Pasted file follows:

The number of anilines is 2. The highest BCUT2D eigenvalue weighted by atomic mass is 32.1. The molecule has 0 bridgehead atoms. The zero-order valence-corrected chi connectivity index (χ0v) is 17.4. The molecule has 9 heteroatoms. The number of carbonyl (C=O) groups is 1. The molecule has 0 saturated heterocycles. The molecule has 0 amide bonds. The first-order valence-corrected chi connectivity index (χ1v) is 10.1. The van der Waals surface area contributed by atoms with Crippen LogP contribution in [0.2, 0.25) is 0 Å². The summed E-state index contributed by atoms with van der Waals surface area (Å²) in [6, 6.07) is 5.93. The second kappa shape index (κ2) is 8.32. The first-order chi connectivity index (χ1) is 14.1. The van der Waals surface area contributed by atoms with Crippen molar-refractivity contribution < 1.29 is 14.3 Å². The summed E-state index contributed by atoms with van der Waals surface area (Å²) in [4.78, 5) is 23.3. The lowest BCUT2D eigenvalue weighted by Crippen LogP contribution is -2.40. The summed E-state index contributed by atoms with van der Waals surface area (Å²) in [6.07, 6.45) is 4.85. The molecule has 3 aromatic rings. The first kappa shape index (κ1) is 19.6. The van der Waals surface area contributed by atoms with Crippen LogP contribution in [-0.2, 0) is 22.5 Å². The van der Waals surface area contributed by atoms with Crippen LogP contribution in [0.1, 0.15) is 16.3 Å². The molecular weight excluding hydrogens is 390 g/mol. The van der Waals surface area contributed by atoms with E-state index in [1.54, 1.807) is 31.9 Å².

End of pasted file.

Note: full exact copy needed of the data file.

The number of anilines is 2. The highest BCUT2D eigenvalue weighted by atomic mass is 32.1. The molecule has 0 bridgehead atoms. The zero-order valence-corrected chi connectivity index (χ0v) is 17.4. The molecule has 9 heteroatoms. The number of carbonyl (C=O) groups is 1. The molecule has 0 saturated heterocycles. The molecule has 0 amide bonds. The first-order valence-corrected chi connectivity index (χ1v) is 10.1. The van der Waals surface area contributed by atoms with Crippen LogP contribution in [0.2, 0.25) is 0 Å². The summed E-state index contributed by atoms with van der Waals surface area (Å²) in [6, 6.07) is 5.93. The second kappa shape index (κ2) is 8.32. The first-order chi connectivity index (χ1) is 14.1. The van der Waals surface area contributed by atoms with Crippen molar-refractivity contribution < 1.29 is 14.3 Å². The summed E-state index contributed by atoms with van der Waals surface area (Å²) in [4.78, 5) is 23.3. The lowest BCUT2D eigenvalue weighted by Crippen LogP contribution is -2.40. The summed E-state index contributed by atoms with van der Waals surface area (Å²) in [6.07, 6.45) is 4.85. The molecule has 3 aromatic rings. The first kappa shape index (κ1) is 19.6. The van der Waals surface area contributed by atoms with Crippen LogP contribution in [-0.2, 0) is 22.5 Å². The van der Waals surface area contributed by atoms with Crippen LogP contribution in [0.1, 0.15) is 16.3 Å². The molecular weight excluding hydrogens is 390 g/mol. The van der Waals surface area contributed by atoms with E-state index in [1.54, 1.807) is 31.9 Å².